I actually ended up reading Plato because I wanted to read Alasdair MacIntyre, but realized that I should read Aristotle before MacIntyre, then realized again that I should read Plato before Aristotle.
Starting on Anna Karenina now (I really had the worst high school literature classes ever, apparently), and reading Lydia Davis's Collected Stories on the side.
Maybe we should stop derailing the Boston thread, so here goes.
It seems like we're dealing with a number of categories of restaurants, and making generalizations based on those categories. Obviously, this taxonomy won't be definitive, but I think it'd be nice to lay it out explicitly:
San Pellegrino style restaurants: long tasting menus with small portions at very high prices, seldom found outside of top-tier dining areas
Fancy French food restaurants: dinosaurs, largely available anywhere, generally good execution, sometimes fossilized, bidet service
Subgenre: Like the above, but with '80s or '90s style "New" American food
NBC restaurants: the cool places we all like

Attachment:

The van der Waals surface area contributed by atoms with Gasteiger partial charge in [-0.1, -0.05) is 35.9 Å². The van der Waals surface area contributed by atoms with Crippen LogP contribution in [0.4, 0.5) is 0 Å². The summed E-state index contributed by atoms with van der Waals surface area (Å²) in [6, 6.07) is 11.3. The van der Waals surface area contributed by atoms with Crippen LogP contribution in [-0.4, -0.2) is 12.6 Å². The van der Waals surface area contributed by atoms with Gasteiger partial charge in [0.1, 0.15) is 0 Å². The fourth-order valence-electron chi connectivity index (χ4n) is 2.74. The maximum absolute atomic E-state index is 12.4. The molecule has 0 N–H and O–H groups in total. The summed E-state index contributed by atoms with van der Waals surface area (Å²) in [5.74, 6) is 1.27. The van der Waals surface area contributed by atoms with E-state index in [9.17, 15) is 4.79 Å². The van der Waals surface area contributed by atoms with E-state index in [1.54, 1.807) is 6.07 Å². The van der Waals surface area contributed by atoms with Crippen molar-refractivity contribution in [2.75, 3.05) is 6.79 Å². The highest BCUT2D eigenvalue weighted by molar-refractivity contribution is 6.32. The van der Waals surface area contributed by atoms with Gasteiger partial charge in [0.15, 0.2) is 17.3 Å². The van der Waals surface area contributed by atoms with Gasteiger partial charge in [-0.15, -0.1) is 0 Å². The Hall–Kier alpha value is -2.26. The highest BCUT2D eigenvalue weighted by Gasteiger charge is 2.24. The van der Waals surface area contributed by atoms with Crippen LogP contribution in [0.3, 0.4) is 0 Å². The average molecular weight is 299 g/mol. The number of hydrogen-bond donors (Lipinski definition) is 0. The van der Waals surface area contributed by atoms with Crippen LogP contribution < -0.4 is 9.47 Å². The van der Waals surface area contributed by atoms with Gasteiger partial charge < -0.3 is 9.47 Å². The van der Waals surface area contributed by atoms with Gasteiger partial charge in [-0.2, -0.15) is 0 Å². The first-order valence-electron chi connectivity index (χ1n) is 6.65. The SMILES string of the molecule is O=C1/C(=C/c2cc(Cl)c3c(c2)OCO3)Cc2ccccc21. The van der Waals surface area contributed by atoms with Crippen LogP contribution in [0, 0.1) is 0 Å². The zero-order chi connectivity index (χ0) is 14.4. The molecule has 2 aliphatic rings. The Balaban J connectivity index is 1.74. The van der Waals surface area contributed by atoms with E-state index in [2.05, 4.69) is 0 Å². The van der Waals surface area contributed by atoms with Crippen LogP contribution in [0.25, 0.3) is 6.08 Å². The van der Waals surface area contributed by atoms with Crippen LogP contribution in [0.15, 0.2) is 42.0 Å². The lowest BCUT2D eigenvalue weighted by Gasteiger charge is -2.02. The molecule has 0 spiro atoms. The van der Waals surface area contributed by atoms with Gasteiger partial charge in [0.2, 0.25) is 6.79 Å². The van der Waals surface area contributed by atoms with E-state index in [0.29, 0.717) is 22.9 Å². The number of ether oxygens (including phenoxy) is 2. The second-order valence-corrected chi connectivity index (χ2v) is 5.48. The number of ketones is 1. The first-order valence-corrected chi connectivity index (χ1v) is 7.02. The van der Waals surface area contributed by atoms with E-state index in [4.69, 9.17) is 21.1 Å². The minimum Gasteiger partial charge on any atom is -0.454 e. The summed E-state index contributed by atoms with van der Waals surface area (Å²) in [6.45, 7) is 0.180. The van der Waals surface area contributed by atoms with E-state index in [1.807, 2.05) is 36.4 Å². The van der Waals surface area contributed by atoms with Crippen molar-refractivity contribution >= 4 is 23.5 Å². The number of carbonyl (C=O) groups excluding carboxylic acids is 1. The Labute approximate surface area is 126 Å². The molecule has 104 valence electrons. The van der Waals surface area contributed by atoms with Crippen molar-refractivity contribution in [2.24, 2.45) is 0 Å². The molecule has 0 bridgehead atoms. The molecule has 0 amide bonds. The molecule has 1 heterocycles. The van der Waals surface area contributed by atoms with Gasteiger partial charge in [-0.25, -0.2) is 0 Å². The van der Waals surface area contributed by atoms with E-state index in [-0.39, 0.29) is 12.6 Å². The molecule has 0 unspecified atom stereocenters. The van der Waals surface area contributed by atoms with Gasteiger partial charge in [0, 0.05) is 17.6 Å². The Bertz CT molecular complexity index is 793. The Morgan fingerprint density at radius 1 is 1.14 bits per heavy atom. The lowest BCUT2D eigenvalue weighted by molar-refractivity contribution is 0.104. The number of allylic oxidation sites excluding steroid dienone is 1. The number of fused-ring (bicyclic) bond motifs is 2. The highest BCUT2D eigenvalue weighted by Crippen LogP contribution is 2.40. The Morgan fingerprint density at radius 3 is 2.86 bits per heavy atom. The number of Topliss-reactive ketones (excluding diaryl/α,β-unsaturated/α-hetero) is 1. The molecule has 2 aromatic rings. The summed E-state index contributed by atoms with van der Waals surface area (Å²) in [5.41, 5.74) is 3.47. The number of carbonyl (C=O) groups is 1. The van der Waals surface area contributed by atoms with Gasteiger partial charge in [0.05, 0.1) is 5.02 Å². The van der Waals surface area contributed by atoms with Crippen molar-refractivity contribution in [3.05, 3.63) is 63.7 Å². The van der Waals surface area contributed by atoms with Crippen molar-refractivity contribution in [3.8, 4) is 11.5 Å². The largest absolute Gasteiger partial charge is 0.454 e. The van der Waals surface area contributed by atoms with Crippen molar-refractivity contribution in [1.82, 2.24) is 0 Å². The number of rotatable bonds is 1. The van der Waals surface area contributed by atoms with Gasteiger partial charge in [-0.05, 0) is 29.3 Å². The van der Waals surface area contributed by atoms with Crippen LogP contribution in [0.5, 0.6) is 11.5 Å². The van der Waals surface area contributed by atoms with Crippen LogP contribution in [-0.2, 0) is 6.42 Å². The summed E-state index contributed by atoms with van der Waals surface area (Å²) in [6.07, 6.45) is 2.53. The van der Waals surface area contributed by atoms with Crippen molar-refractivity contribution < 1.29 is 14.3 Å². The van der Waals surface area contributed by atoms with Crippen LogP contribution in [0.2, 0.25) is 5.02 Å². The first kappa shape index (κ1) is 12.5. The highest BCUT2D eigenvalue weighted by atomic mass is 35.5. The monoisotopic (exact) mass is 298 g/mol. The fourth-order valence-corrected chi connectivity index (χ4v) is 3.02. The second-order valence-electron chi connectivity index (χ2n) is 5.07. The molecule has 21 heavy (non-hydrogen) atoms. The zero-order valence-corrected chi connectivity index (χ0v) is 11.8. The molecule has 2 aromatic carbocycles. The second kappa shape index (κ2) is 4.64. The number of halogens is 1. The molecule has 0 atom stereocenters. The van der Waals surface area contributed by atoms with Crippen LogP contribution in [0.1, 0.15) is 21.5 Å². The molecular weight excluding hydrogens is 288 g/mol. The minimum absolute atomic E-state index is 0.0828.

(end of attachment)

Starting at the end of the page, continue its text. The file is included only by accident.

Subgenre: Restaurants like this with heavy, unique regional influences
Local vernacular restaurants
Is this sort of the taxonomy we've been working with?
I switched from Android to iOS and haven't really looked back.
iOS isn't perfect, and there are a few things that I miss, but overall even at the time of switch, iOS just consistently feels more responsive, fluid, &c. Also, iMessage and FaceTime are great, plus integration that just works with my Macs to let me do things like handle text messaging and phone calls on my computers.
A $200 premium over the 8+ doesn't seem ridiculous at all to get a comparable screen size in a much smaller body size.
To add nuance to Nathan's point on CPUs, where Apple has a huge lead in the mobile space right now is in single-threaded performance, which essentially bottlenecks responsiveness. The Qualcomm CPUs have been competitive (and sometimes ahead, at least on paper) on multi-threaded perf, but if you've ever extensively used both iOS and Android devices, the iOS devices consistently just feel more responsive.
In a vacuum, as a mobile OS, I think Android is better because of intents, cross-app integration, &c., but iPhones are just smoother in use, plus their suite of applications is really, really, really convenient in practice if you use a Mac.